Tuesday, October 10, 2017

Isonomia Appendix and Introduction

As Marx tells us in the first volume of Capital, every beginning is difficult. And I've been having a devil of a time trying to figure out how to start us out with Kōjin Karatani's Isonomia and the Origins of Philosophy (Duke 2017, originally Iwanami Shoten 2012). For one, Karatani is something of an ambitious generalist, writing bold (and underdeveloped and under backed up) claims about anthropology, religious studies, philosophy, and political economy and statecraft in ways that we don't see as much anymore. For me, I am constantly going from being intrigued by his exciting schematization and insight, to going, "Uh, buddy, I don't think that's right." For another, Isonomia is something of a sequel to Karatani's even more ambitious, previous work, The Structure of World History: From Modes of Production to Modes of Exchange (Duke 2014, which is a substainally modified version of a book published originally Iwanami Shoten 2010). Well, less a sequel, and more that Isonomia was originally conceived as part of that book, but it became so long and involved it ended up becoming it's own book. I, of course, have not already read The Structure of World History (SWH), and I think if I had realized that Isonomia was based on that work, I might not have suggested we do a public blogging event. However, I have picked it up, and started reading it somewhat alongside Isonomia, and also Karatani provides a very short, and actually helpful, appendix of the theoretical argument in SWH so that you can jump into Isonomia by itself.  Okay, so Isonomia tries to answer the following question, why is it that "around the sixth century BCE, Ezekiel and the bibical prophets emerged from among exiles in Babylon; Thales emerged in Ionia on the coast of Asia Minor; Gautama Buddha and the Jain founder Mahavira appeared in India, and Laozi and Confucius emerged in China" (1)?  How can we understand this explosion of world wide philosophical thought?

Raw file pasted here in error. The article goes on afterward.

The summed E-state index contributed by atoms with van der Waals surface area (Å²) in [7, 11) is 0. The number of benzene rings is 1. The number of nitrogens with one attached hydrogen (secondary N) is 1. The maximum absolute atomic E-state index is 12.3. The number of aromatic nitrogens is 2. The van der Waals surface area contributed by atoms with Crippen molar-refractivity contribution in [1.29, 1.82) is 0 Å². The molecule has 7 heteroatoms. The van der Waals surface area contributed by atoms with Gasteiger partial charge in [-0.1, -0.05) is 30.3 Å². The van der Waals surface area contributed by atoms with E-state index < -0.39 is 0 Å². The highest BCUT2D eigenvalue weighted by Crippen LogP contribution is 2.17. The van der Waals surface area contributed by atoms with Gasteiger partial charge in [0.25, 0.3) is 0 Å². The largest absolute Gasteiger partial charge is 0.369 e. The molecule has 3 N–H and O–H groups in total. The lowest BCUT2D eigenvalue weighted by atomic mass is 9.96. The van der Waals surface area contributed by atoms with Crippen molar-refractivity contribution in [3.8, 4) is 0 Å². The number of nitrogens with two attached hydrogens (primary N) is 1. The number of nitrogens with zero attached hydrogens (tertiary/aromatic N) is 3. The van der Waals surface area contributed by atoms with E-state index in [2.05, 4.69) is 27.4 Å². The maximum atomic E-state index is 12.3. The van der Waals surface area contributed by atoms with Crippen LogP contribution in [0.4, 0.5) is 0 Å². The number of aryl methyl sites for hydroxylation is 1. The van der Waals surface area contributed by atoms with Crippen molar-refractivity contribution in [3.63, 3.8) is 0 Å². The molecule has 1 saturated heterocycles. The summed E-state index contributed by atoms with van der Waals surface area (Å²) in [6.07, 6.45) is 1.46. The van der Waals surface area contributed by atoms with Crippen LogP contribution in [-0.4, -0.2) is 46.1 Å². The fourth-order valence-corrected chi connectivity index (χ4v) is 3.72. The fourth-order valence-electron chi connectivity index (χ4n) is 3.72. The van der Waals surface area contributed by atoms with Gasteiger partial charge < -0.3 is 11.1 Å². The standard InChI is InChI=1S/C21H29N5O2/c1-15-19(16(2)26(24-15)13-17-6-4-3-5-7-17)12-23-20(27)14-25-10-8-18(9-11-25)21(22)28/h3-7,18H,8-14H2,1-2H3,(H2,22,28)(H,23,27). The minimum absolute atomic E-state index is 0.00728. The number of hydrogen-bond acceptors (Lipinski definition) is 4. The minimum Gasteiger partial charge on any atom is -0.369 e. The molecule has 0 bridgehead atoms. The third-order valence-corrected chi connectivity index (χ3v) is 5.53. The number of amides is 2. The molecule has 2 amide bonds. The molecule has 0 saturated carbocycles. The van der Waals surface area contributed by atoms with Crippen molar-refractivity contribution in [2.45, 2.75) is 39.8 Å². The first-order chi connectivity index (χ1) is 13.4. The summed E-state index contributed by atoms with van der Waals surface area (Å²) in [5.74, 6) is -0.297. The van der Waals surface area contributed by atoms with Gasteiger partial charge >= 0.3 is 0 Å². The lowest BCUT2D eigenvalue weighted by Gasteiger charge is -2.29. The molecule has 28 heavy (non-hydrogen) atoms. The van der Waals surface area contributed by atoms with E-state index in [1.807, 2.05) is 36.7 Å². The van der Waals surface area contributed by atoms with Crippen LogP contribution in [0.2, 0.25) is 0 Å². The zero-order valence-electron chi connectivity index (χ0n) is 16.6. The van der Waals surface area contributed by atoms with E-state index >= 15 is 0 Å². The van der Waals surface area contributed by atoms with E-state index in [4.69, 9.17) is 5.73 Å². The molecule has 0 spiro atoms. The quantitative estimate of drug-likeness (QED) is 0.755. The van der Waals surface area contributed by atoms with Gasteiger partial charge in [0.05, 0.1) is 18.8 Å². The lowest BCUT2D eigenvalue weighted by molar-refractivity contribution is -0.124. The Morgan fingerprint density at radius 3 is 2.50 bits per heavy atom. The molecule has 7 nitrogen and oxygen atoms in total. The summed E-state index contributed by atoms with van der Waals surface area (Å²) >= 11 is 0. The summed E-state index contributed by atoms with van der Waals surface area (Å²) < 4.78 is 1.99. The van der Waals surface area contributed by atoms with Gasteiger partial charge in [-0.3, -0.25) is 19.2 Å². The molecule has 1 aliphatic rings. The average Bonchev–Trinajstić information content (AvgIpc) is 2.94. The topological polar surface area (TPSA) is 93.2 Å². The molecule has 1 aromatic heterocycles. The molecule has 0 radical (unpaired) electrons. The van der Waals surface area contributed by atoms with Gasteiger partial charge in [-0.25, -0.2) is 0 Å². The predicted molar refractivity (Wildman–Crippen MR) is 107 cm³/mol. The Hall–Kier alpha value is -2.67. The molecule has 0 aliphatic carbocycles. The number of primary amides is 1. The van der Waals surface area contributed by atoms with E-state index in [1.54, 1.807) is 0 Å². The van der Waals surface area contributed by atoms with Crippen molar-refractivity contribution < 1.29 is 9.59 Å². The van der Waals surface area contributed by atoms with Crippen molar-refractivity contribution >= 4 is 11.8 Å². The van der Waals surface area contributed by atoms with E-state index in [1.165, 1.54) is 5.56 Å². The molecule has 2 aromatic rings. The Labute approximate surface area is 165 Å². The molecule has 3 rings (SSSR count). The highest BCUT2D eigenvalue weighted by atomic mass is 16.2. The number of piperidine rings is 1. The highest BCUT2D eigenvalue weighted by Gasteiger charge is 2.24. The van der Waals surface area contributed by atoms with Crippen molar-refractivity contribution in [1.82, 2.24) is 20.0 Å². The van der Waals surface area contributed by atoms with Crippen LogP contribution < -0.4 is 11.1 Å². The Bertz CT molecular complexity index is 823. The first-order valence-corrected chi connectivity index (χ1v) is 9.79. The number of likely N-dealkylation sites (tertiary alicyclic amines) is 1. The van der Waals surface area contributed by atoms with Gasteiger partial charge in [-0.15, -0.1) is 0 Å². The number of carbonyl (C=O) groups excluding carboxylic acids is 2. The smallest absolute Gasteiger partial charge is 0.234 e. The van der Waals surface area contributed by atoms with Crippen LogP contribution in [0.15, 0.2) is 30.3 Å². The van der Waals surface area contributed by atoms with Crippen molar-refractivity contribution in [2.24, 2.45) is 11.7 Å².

So against the normal narrative of the so-called Athenian Miracle, Karatani argues correctly that there are several different, and disconnected, strands of philosophy. So, why are all these things happening at once? It's certainly not because of a single intellectual tradition, or an emergent thinker who changes everything. It is also not, as Karatani points out, "straightforwardly based on socioeconomic history" (1). Now this brings us to Karatani's appendix.
In SWH Karatani challenges Marx's model of world history as being based on modes of production (this is not from a place of hostility toward Marx. Indeed, if you know of Karatani before these works, it was almost certainly from his work Transcritique, where he tries to synthesize Marx and Kant). Instead of seeing society defined by its mode of production, Karatani believes the controlling feature of a society is its mode of exchange. Karatani points out that when we hear mode of exchange, we tend to think of a capitalist commodity exchange. However, Karatani argues there are four different modes of exchange, of which the commodity exchange is but one mode. He labels them Mode A, B, C, and D. They work out this way:
Mode A  Reciprocity by gift and countergift
Mode B  Domination and protection
Mode C  Commodity exchange
Mode D  Mode that transcends A, B, and C (135)

Yeah, I like the specificity of Mode D too. In his defense, though, it's about as a good of a definition as Marx ever gave communism. The dominate mode of exchange ends up mapping onto all sorts of other features of society, such as the political structure of society. So mode A is the nation, mode B is the state, mode C is capital, and mode D is "X (Yet to Be Realized)" (137), though in SWH he also identifies Mode D with Kant's idea of the World Republic. And here in Isonomia, Mode D is also identified with the Dao. Why? Honestly not sure. BUT! it has something to do with each mode of exchange also mapping onto different structures of religion.